Gaming computers need more than RAM and GPU – in particular they require fast processors and motherboards with enough horsepower to support a powerful GPU, large hard drives for storage purposes, as well as dedicated sound cards to provide audio output.

AMD Vega 8 is an integrated graphics processor found within laptops featuring AMD Ryzen 5 series main processors from AMD. Based on GCN 5.0 architecture, this GPU contains 512 shaders and 32 texture mapping units as well as having a base clock frequency of 300MHz while drawing 25W maximum power consumption; making it suitable for light gaming applications.


The $499 Vega 8 can handle smooth gaming in popular titles like League of Legends (med settings), Dota 2, Overwatch, CS: GO and Quake Champions from 1080p up to 1440p resolution. Furthermore, due to its 14nm process and power-saving features, its relatively low power consumption makes it suitable for thin and lightweight laptops.

AMD’s Vega architecture represents a substantial upgrade over its Polaris GPUs, offering performance comparable to Nvidia’s GeForce GTX 1070 in most situations. But its performance does not surpass Nvidia’s latest offerings which can often be found for half the price.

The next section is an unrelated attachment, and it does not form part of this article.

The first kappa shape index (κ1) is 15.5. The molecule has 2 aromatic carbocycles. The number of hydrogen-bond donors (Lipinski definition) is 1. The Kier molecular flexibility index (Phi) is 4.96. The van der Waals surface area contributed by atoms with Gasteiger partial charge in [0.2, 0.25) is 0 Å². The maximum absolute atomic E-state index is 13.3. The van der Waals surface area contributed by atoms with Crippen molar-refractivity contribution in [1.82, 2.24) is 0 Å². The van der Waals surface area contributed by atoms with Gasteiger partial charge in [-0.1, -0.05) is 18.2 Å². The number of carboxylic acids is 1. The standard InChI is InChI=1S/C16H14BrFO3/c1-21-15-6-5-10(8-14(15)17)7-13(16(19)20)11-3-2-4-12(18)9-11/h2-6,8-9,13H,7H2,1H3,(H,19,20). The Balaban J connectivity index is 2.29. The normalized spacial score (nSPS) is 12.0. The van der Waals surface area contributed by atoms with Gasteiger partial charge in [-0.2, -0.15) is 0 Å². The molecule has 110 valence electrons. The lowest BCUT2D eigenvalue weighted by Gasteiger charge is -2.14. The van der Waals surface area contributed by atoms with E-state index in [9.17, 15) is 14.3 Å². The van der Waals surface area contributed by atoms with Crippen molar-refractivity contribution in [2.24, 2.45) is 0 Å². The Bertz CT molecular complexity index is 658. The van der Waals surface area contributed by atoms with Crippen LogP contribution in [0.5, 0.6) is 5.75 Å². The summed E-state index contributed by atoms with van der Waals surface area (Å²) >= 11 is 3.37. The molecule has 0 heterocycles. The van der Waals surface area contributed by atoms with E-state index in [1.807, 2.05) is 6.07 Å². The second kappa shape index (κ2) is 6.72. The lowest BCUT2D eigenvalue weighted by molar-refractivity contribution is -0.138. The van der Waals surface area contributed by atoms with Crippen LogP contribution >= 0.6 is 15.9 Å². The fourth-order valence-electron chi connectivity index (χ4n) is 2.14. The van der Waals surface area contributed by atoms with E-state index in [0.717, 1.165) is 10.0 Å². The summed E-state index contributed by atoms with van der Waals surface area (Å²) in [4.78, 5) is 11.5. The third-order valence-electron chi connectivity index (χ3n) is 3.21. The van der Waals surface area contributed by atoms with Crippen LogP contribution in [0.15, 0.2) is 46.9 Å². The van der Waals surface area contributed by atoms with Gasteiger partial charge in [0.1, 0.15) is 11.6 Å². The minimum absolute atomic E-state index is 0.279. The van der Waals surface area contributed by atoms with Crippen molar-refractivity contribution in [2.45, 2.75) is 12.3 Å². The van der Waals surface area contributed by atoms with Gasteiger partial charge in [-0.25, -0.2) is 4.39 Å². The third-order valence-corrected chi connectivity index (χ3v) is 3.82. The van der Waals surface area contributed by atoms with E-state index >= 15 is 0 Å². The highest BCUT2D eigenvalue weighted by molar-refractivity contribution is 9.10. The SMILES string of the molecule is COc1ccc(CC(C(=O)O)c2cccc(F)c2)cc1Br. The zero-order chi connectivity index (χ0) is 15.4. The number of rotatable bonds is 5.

Of course, better cooling solutions could make a difference here, though we don’t expect that to make much of an impactful statement. AMD isn’t holding back any secrets with regards to air cooler performance for RX Vega; all cards we’ve tested so far feature blower-style integration. Once we get hold of some partner cards with custom cooler designs from board partner cards we may see if their results differ significantly from our own results.

One clever new feature to use is Radeon Chill, which automatically detects when you aren’t playing and ramps down your GPU to save power. Unfortunately, at present it only supports select titles; this list should expand rapidly over time to cover most popular titles including Witcher 3, Fallout 4, Battlefield 1 Skyrim and major esports titles.

Enabling this feature through the Radeon Software Gaming tab of Global Settings lets you monitor frame rate to determine when GPU power consumption needs to decrease. You can even cap target frame rates manually in order to further decrease power usage; though doing this in Twitch-based games where latency control takes priority should probably not be done.

Notable among these features is HBCC memory, which combines HBM2 storage on your card with your system RAM to form a larger memory pool. When not playing, the system uses any idle RAM space to free up room for GPU usage when not playing and vice versa when starting again – though this feature won’t dramatically change gameplay experience, it is nonetheless nice to have for when gaming needs a break or when stopping to go shopping!